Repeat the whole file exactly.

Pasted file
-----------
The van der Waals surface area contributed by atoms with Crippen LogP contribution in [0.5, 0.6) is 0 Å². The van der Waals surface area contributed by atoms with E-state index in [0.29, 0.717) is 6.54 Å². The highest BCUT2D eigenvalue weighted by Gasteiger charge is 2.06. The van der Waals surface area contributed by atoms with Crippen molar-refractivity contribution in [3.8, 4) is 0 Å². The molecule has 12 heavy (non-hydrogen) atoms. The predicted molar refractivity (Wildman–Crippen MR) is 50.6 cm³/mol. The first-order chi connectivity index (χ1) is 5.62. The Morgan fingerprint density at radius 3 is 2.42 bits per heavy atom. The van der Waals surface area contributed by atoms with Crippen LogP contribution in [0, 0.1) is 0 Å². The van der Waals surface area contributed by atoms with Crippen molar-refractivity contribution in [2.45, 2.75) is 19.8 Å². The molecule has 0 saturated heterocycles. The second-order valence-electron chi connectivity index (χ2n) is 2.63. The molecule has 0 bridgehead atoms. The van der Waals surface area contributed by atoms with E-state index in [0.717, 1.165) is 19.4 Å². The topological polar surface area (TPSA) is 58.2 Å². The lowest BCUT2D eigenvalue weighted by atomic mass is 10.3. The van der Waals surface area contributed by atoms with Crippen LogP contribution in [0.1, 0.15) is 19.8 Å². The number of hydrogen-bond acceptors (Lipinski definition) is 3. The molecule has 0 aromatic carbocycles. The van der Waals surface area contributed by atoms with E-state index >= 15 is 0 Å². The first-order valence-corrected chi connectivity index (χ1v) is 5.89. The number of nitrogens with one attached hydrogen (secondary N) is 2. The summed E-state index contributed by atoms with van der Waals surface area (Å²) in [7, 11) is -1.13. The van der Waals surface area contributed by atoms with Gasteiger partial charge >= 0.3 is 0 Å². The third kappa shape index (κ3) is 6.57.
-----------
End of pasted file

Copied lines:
The van der Waals surface area contributed by atoms with Crippen LogP contribution in [0.5, 0.6) is 0 Å². The van der Waals surface area contributed by atoms with E-state index in [0.29, 0.717) is 6.54 Å². The highest BCUT2D eigenvalue weighted by Gasteiger charge is 2.06. The van der Waals surface area contributed by atoms with Crippen molar-refractivity contribution in [3.8, 4) is 0 Å². The molecule has 12 heavy (non-hydrogen) atoms. The predicted molar refractivity (Wildman–Crippen MR) is 50.6 cm³/mol. The first-order chi connectivity index (χ1) is 5.62. The Morgan fingerprint density at radius 3 is 2.42 bits per heavy atom. The van der Waals surface area contributed by atoms with Crippen LogP contribution in [0, 0.1) is 0 Å². The van der Waals surface area contributed by atoms with Crippen molar-refractivity contribution in [2.45, 2.75) is 19.8 Å². The molecule has 0 saturated heterocycles. The second-order valence-electron chi connectivity index (χ2n) is 2.63. The molecule has 0 bridgehead atoms. The van der Waals surface area contributed by atoms with E-state index in [0.717, 1.165) is 19.4 Å². The topological polar surface area (TPSA) is 58.2 Å². The lowest BCUT2D eigenvalue weighted by atomic mass is 10.3. The van der Waals surface area contributed by atoms with Crippen LogP contribution in [0.1, 0.15) is 19.8 Å². The number of hydrogen-bond acceptors (Lipinski definition) is 3. The molecule has 0 aromatic carbocycles. The van der Waals surface area contributed by atoms with E-state index >= 15 is 0 Å². The first-order valence-corrected chi connectivity index (χ1v) is 5.89. The number of nitrogens with one attached hydrogen (secondary N) is 2. The summed E-state index contributed by atoms with van der Waals surface area (Å²) in [7, 11) is -1.13. The van der Waals surface area contributed by atoms with Gasteiger partial charge >= 0.3 is 0 Å². The third kappa shape index (κ3) is 6.57.